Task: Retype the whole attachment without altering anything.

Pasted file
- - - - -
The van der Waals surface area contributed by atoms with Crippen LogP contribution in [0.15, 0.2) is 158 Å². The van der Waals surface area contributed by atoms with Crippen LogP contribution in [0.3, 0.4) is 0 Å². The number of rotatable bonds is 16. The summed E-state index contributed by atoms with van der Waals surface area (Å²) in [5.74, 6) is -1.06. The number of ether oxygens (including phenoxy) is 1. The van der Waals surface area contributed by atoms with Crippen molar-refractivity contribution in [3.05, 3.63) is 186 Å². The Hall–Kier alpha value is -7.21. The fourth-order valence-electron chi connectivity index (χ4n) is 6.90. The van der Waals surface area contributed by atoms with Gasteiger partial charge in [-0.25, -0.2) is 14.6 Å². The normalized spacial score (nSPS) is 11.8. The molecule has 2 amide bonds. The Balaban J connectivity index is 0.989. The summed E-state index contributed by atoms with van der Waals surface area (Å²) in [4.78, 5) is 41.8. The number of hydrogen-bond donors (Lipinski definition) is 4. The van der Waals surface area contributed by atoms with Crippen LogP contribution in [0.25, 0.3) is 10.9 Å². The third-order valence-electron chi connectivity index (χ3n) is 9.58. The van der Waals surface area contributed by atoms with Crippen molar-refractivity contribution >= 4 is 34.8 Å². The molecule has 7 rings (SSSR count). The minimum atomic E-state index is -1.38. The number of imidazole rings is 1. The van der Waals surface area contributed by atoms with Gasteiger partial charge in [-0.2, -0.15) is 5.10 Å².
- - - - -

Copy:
The van der Waals surface area contributed by atoms with Crippen LogP contribution in [0.15, 0.2) is 158 Å². The van der Waals surface area contributed by atoms with Crippen LogP contribution in [0.3, 0.4) is 0 Å². The number of rotatable bonds is 16. The summed E-state index contributed by atoms with van der Waals surface area (Å²) in [5.74, 6) is -1.06. The number of ether oxygens (including phenoxy) is 1. The van der Waals surface area contributed by atoms with Crippen molar-refractivity contribution in [3.05, 3.63) is 186 Å². The Hall–Kier alpha value is -7.21. The fourth-order valence-electron chi connectivity index (χ4n) is 6.90. The van der Waals surface area contributed by atoms with Gasteiger partial charge in [-0.25, -0.2) is 14.6 Å². The normalized spacial score (nSPS) is 11.8. The molecule has 2 amide bonds. The Balaban J connectivity index is 0.989. The summed E-state index contributed by atoms with van der Waals surface area (Å²) in [4.78, 5) is 41.8. The number of hydrogen-bond donors (Lipinski definition) is 4. The van der Waals surface area contributed by atoms with Crippen LogP contribution in [0.25, 0.3) is 10.9 Å². The third-order valence-electron chi connectivity index (χ3n) is 9.58. The van der Waals surface area contributed by atoms with Crippen molar-refractivity contribution >= 4 is 34.8 Å². The molecule has 7 rings (SSSR count). The minimum atomic E-state index is -1.38. The number of imidazole rings is 1. The van der Waals surface area contributed by atoms with Gasteiger partial charge in [-0.2, -0.15) is 5.10 Å².